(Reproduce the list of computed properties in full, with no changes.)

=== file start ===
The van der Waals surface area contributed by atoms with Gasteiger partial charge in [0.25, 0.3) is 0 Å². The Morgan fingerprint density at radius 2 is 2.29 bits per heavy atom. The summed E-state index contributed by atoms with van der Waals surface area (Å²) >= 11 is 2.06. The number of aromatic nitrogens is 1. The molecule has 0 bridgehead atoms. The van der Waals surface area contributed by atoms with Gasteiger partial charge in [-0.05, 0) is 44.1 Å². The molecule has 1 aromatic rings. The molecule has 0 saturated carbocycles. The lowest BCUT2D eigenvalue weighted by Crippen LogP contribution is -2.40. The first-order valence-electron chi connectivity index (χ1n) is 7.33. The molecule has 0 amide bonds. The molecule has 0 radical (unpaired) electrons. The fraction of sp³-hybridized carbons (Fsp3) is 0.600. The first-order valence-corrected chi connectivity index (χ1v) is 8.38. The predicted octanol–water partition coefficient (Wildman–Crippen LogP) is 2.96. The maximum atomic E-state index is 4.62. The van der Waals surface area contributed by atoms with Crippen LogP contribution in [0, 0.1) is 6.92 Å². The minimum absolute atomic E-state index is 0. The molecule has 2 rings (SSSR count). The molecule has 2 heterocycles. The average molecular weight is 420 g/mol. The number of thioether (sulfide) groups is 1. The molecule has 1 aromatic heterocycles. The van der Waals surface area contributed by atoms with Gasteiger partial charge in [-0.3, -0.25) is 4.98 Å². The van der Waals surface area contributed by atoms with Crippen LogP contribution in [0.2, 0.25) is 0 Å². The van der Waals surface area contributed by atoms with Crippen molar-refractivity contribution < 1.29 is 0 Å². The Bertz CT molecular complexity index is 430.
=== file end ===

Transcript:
The van der Waals surface area contributed by atoms with Gasteiger partial charge in [0.25, 0.3) is 0 Å². The Morgan fingerprint density at radius 2 is 2.29 bits per heavy atom. The summed E-state index contributed by atoms with van der Waals surface area (Å²) >= 11 is 2.06. The number of aromatic nitrogens is 1. The molecule has 0 bridgehead atoms. The van der Waals surface area contributed by atoms with Gasteiger partial charge in [-0.05, 0) is 44.1 Å². The molecule has 1 aromatic rings. The molecule has 0 saturated carbocycles. The lowest BCUT2D eigenvalue weighted by Crippen LogP contribution is -2.40. The first-order valence-electron chi connectivity index (χ1n) is 7.33. The molecule has 0 amide bonds. The molecule has 0 radical (unpaired) electrons. The fraction of sp³-hybridized carbons (Fsp3) is 0.600. The first-order valence-corrected chi connectivity index (χ1v) is 8.38. The predicted octanol–water partition coefficient (Wildman–Crippen LogP) is 2.96. The maximum atomic E-state index is 4.62. The van der Waals surface area contributed by atoms with Crippen LogP contribution in [0, 0.1) is 6.92 Å². The minimum absolute atomic E-state index is 0. The molecule has 2 rings (SSSR count). The molecule has 2 heterocycles. The average molecular weight is 420 g/mol. The number of thioether (sulfide) groups is 1. The molecule has 1 aromatic heterocycles. The van der Waals surface area contributed by atoms with Gasteiger partial charge in [-0.3, -0.25) is 4.98 Å². The van der Waals surface area contributed by atoms with Crippen LogP contribution in [0.2, 0.25) is 0 Å². The van der Waals surface area contributed by atoms with Crippen molar-refractivity contribution < 1.29 is 0 Å². The Bertz CT molecular complexity index is 430.